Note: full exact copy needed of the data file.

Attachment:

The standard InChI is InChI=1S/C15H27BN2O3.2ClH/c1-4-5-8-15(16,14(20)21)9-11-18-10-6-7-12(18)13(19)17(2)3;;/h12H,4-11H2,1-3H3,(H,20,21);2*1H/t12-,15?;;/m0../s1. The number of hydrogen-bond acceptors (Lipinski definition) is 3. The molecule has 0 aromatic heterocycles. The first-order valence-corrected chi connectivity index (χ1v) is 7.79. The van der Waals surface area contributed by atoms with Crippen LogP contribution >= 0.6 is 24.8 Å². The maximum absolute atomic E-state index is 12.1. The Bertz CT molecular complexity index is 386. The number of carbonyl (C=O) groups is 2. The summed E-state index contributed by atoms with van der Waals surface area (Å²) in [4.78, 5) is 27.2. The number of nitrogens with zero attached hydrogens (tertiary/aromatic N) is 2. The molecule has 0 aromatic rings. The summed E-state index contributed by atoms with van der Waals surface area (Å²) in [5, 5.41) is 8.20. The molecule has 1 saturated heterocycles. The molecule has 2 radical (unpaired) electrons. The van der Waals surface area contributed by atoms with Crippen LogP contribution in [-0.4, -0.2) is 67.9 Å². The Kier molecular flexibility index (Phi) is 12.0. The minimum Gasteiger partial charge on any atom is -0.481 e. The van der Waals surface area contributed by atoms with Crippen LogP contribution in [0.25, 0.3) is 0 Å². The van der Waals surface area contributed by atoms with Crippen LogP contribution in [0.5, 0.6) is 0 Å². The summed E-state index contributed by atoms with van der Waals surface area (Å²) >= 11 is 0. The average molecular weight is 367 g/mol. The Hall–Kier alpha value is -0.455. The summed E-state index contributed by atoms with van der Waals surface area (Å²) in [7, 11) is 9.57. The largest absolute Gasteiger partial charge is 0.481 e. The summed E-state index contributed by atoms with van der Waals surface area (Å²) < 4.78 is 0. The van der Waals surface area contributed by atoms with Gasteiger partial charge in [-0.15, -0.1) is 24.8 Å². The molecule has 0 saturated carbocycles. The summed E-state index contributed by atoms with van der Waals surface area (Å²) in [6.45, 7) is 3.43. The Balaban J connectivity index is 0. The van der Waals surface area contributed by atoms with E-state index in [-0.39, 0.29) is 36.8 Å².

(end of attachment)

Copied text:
The standard InChI is InChI=1S/C15H27BN2O3.2ClH/c1-4-5-8-15(16,14(20)21)9-11-18-10-6-7-12(18)13(19)17(2)3;;/h12H,4-11H2,1-3H3,(H,20,21);2*1H/t12-,15?;;/m0../s1. The number of hydrogen-bond acceptors (Lipinski definition) is 3. The molecule has 0 aromatic heterocycles. The first-order valence-corrected chi connectivity index (χ1v) is 7.79. The van der Waals surface area contributed by atoms with Crippen LogP contribution >= 0.6 is 24.8 Å². The maximum absolute atomic E-state index is 12.1. The Bertz CT molecular complexity index is 386. The number of carbonyl (C=O) groups is 2. The summed E-state index contributed by atoms with van der Waals surface area (Å²) in [4.78, 5) is 27.2. The number of nitrogens with zero attached hydrogens (tertiary/aromatic N) is 2. The molecule has 0 aromatic rings. The summed E-state index contributed by atoms with van der Waals surface area (Å²) in [5, 5.41) is 8.20. The molecule has 1 saturated heterocycles. The molecule has 2 radical (unpaired) electrons. The van der Waals surface area contributed by atoms with Crippen LogP contribution in [-0.4, -0.2) is 67.9 Å². The Kier molecular flexibility index (Phi) is 12.0. The minimum Gasteiger partial charge on any atom is -0.481 e. The van der Waals surface area contributed by atoms with Crippen LogP contribution in [0.25, 0.3) is 0 Å². The van der Waals surface area contributed by atoms with Crippen LogP contribution in [0.5, 0.6) is 0 Å². The summed E-state index contributed by atoms with van der Waals surface area (Å²) >= 11 is 0. The average molecular weight is 367 g/mol. The Hall–Kier alpha value is -0.455. The summed E-state index contributed by atoms with van der Waals surface area (Å²) in [7, 11) is 9.57. The largest absolute Gasteiger partial charge is 0.481 e. The summed E-state index contributed by atoms with van der Waals surface area (Å²) < 4.78 is 0. The van der Waals surface area contributed by atoms with Gasteiger partial charge in [-0.15, -0.1) is 24.8 Å². The molecule has 0 saturated carbocycles. The summed E-state index contributed by atoms with van der Waals surface area (Å²) in [6.45, 7) is 3.43. The Balaban J connectivity index is 0. The van der Waals surface area contributed by atoms with E-state index in [-0.39, 0.29) is 36.8 Å².